This checklist represents a non-exhaustive collection of effective victim protection practices compiled by the State Department’s Office to Monitor and Combat Trafficking in Persons from a variety of sources, including NGOs and foreign governments. The suggestions listed may not be feasible or appropriate in all situations, but represent practices that governments may consider in developing victim protection strategies.
- Conduct targeted public awareness campaigns within communities, industries, and areas at risk of trafficking that are culturally and linguistically appropriate.
- Implement victim identification training for health care workers, attorneys, social workers, teachers, workplace inspectors, child welfare advocates, religious leaders, and other professionals likely to encounter victims of human trafficking.
- Train government personnel, particularly first-responders and those in labor, health, immigration, and law enforcement, to identify and refer victims to the appropriate services.
- Conduct screenings for potential trafficking victims among those incarcerated and in immigration detention centers.
- Adopt programs to screen vulnerable immigrant populations, including asylum seekers and unaccompanied children at borders, for indicators of human trafficking.
- Inform citizen and noncitizen workers of the rights of workers relevant to their workplace and of other rights to facilitate the self-reporting of labor violations, exploitation, and human trafficking.
- Establish and publicize a national hotline to facilitate referrals to law enforcement and service providers for victims of trafficking.
- Monitor industries with a high risk of exploitation and trafficking.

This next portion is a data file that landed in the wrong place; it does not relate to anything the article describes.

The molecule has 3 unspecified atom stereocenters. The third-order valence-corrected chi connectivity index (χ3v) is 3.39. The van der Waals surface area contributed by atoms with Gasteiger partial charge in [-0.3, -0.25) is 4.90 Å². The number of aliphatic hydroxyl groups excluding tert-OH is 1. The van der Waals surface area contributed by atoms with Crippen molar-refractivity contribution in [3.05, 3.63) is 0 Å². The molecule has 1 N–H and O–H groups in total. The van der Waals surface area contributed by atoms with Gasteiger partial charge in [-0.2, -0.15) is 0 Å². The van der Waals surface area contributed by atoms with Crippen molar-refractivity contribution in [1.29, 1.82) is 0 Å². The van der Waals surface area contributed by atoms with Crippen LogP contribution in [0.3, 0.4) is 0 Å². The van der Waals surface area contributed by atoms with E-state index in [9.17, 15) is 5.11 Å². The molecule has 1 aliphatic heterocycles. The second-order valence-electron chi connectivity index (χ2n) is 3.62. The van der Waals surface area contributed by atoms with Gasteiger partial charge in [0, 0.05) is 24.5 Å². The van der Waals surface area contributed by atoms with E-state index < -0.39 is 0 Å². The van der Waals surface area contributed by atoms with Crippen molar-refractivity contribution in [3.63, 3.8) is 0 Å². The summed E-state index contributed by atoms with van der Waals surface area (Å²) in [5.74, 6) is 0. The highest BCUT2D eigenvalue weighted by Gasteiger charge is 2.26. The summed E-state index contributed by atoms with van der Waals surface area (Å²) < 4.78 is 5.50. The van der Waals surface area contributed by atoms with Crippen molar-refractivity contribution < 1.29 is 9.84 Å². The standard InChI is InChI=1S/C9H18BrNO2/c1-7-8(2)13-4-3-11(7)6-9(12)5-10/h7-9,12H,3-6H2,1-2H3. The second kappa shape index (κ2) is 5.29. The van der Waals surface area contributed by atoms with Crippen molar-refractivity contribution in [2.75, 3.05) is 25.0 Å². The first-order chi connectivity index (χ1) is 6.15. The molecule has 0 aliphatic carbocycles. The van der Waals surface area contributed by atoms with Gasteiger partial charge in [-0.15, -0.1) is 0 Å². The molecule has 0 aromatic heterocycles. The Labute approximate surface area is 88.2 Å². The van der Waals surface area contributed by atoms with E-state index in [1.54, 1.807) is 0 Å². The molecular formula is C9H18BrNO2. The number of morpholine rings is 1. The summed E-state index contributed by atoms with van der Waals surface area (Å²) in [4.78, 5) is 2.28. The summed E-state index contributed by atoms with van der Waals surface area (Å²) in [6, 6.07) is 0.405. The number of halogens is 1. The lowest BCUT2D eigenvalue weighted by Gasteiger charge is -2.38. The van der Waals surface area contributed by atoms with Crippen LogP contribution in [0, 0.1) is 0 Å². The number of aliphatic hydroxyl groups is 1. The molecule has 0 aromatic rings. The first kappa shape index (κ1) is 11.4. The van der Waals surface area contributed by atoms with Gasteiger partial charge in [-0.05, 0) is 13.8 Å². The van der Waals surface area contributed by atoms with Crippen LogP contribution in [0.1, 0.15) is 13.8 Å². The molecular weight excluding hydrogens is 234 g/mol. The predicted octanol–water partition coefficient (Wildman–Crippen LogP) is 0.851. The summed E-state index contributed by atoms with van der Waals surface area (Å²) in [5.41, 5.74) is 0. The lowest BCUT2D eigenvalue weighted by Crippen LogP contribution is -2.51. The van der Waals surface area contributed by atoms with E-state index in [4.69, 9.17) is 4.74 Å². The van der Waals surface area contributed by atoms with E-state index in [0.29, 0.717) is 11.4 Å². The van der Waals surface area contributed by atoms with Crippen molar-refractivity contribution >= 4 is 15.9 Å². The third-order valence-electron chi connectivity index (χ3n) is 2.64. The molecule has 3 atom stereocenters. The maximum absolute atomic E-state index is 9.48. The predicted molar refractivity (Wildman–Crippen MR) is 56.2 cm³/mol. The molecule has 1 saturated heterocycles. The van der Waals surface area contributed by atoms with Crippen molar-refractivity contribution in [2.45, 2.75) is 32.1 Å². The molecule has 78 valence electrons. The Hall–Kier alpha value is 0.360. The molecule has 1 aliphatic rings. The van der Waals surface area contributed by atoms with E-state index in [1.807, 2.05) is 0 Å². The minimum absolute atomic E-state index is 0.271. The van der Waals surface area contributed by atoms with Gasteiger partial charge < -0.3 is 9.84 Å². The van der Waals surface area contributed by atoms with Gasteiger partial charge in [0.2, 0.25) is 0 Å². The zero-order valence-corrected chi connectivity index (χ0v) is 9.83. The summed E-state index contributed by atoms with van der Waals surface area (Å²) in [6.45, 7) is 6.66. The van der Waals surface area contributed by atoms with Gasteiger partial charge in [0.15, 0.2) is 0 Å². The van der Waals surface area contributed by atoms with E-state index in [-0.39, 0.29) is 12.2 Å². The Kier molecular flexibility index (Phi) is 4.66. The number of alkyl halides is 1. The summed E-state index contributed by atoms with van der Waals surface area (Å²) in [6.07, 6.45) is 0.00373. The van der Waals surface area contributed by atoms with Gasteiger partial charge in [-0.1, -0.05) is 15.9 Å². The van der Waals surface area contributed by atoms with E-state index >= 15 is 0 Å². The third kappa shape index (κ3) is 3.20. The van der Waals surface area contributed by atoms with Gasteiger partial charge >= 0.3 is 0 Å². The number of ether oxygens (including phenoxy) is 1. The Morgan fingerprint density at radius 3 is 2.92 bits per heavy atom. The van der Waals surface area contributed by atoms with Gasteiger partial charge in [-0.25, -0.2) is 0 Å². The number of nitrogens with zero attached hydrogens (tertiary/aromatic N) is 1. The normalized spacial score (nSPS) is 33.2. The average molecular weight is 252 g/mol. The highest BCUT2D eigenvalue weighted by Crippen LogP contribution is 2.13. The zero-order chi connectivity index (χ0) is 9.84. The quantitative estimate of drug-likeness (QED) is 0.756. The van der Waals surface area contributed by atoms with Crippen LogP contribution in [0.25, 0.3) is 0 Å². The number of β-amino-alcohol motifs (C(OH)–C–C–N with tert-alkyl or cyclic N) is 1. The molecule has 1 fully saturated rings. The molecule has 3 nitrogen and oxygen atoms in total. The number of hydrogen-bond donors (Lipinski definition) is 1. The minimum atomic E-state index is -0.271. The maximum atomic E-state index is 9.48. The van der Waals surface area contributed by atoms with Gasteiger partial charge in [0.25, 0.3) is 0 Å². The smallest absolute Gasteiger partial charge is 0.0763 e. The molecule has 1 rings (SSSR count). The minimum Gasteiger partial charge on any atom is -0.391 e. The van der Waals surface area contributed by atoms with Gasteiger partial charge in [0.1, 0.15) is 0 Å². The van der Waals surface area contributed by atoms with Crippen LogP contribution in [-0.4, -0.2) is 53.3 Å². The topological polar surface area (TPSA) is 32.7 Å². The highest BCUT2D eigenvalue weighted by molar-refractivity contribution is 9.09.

- Take measures to protect the identity of victims in press statements and other public documents, including allowing victims to decide whether to disclose identifying information.
- Keep trafficked persons’ identities and information confidential in legal proceedings, to the extent consistent with domestic law.
- Enable victims’ testimony to be presented and considered at appropriate stages of criminal proceedings against their traffickers, consistent with domestic law.
- Train law enforcement personnel on victim rights and protections so that they treat trafficked persons as victims, rather than penalize them for unlawful acts committed as a direct result of their being trafficked.
- Create law enforcement protocols that mandate appropriate protection and treatment of trafficking victims.
- Allow trafficked persons to seek legal recourse against their traffickers and compensation for their loss.
- Provide victims with information about their rights and any relevant legal proceedings in a language that they understand.
- Take appropriate and feasible measures to protect trafficked persons and their family members from intimidation and retaliation from traffickers.
- Provide access to services and support to victims during legal proceedings to help ease the burden of cooperation.
- Create victim assistance information about available services and distribute at appropriate locations.
- Fund experienced NGOs to provide shelter and services.
- Make appropriate services available to victims, including: medical care; emergency and transitional housing with long-term housing assistance; mental health counseling; substance abuse treatment; food; clothing; educational and vocational training and placement; family location and reunification; translation and interpretation; advocacy in the criminal justice system; spiritual support; criminal, civil and immigration legal assistance; safety planning; repatriation; and assistance in finding and accessing these many services.
- Ensure shelter and services are appropriate for victims’ age, gender and special needs.
- Permit victims to decide whether to accept shelter and services.
- Make available to trafficked persons temporary immigration status coupled with work authorization to provide stability, including during participation in an investigation or prosecution.
- Facilitate the voluntary, safe repatriation of trafficking victims.
- Fund reintegration services for returning victims.
- Explore third-country resettlement if return to the country of origin would not be safe and may include hardship, retribution, or re-trafficking.
- Make available the option of immigration status as a long-term solution when return would not be safe or could include hardship, retribution, or re-trafficking.